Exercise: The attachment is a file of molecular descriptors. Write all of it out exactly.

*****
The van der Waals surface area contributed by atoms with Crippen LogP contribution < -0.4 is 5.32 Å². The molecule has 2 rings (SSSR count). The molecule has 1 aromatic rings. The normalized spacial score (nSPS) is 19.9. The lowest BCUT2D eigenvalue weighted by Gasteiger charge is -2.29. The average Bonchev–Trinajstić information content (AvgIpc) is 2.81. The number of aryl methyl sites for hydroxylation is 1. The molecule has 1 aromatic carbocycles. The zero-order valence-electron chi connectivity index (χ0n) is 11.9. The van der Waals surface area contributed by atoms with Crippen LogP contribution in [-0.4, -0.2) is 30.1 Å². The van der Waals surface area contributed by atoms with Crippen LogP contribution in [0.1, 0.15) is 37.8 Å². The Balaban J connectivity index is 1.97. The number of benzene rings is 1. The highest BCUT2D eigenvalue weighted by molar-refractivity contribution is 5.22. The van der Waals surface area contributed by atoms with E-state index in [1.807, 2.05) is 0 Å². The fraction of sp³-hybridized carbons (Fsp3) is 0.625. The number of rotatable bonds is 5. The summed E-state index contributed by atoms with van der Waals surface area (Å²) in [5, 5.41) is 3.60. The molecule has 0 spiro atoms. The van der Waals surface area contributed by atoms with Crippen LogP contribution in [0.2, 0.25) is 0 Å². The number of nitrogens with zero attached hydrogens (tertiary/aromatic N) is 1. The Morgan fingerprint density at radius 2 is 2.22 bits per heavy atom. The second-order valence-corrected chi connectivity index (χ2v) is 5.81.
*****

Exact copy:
The van der Waals surface area contributed by atoms with Crippen LogP contribution < -0.4 is 5.32 Å². The molecule has 2 rings (SSSR count). The molecule has 1 aromatic rings. The normalized spacial score (nSPS) is 19.9. The lowest BCUT2D eigenvalue weighted by Gasteiger charge is -2.29. The average Bonchev–Trinajstić information content (AvgIpc) is 2.81. The number of aryl methyl sites for hydroxylation is 1. The molecule has 1 aromatic carbocycles. The zero-order valence-electron chi connectivity index (χ0n) is 11.9. The van der Waals surface area contributed by atoms with Crippen LogP contribution in [-0.4, -0.2) is 30.1 Å². The van der Waals surface area contributed by atoms with Crippen LogP contribution in [0.1, 0.15) is 37.8 Å². The Balaban J connectivity index is 1.97. The number of benzene rings is 1. The highest BCUT2D eigenvalue weighted by molar-refractivity contribution is 5.22. The van der Waals surface area contributed by atoms with E-state index in [1.807, 2.05) is 0 Å². The fraction of sp³-hybridized carbons (Fsp3) is 0.625. The number of rotatable bonds is 5. The summed E-state index contributed by atoms with van der Waals surface area (Å²) in [5, 5.41) is 3.60. The molecule has 0 spiro atoms. The van der Waals surface area contributed by atoms with Crippen LogP contribution in [0.2, 0.25) is 0 Å². The number of nitrogens with zero attached hydrogens (tertiary/aromatic N) is 1. The Morgan fingerprint density at radius 2 is 2.22 bits per heavy atom. The second-order valence-corrected chi connectivity index (χ2v) is 5.81.